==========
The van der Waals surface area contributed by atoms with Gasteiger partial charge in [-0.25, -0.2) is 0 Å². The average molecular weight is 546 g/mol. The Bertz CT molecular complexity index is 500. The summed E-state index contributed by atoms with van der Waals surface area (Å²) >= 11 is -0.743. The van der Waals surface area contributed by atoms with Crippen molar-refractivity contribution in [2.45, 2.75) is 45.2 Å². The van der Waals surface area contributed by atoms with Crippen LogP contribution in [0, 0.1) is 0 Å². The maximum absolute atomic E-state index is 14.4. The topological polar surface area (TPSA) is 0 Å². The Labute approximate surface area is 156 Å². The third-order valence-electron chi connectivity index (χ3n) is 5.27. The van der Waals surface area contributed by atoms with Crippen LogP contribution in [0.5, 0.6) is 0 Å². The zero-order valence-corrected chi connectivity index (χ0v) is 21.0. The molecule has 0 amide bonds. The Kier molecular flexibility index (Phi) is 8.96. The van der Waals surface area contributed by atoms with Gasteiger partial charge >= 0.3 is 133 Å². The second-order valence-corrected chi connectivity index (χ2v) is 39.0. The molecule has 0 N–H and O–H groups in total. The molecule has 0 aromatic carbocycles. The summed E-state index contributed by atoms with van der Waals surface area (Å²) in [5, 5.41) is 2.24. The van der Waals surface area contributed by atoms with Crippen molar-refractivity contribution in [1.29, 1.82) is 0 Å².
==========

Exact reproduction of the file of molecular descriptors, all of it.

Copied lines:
The van der Waals surface area contributed by atoms with Gasteiger partial charge in [-0.25, -0.2) is 0 Å². The average molecular weight is 546 g/mol. The Bertz CT molecular complexity index is 500. The summed E-state index contributed by atoms with van der Waals surface area (Å²) >= 11 is -0.743. The van der Waals surface area contributed by atoms with Crippen molar-refractivity contribution in [2.45, 2.75) is 45.2 Å². The van der Waals surface area contributed by atoms with Crippen LogP contribution in [0, 0.1) is 0 Å². The maximum absolute atomic E-state index is 14.4. The topological polar surface area (TPSA) is 0 Å². The Labute approximate surface area is 156 Å². The third-order valence-electron chi connectivity index (χ3n) is 5.27. The van der Waals surface area contributed by atoms with Crippen LogP contribution in [0.5, 0.6) is 0 Å². The zero-order valence-corrected chi connectivity index (χ0v) is 21.0. The molecule has 0 amide bonds. The Kier molecular flexibility index (Phi) is 8.96. The van der Waals surface area contributed by atoms with Gasteiger partial charge >= 0.3 is 133 Å². The second-order valence-corrected chi connectivity index (χ2v) is 39.0. The molecule has 0 N–H and O–H groups in total. The molecule has 0 aromatic carbocycles. The summed E-state index contributed by atoms with van der Waals surface area (Å²) in [5, 5.41) is 2.24. The van der Waals surface area contributed by atoms with Crippen molar-refractivity contribution in [1.29, 1.82) is 0 Å².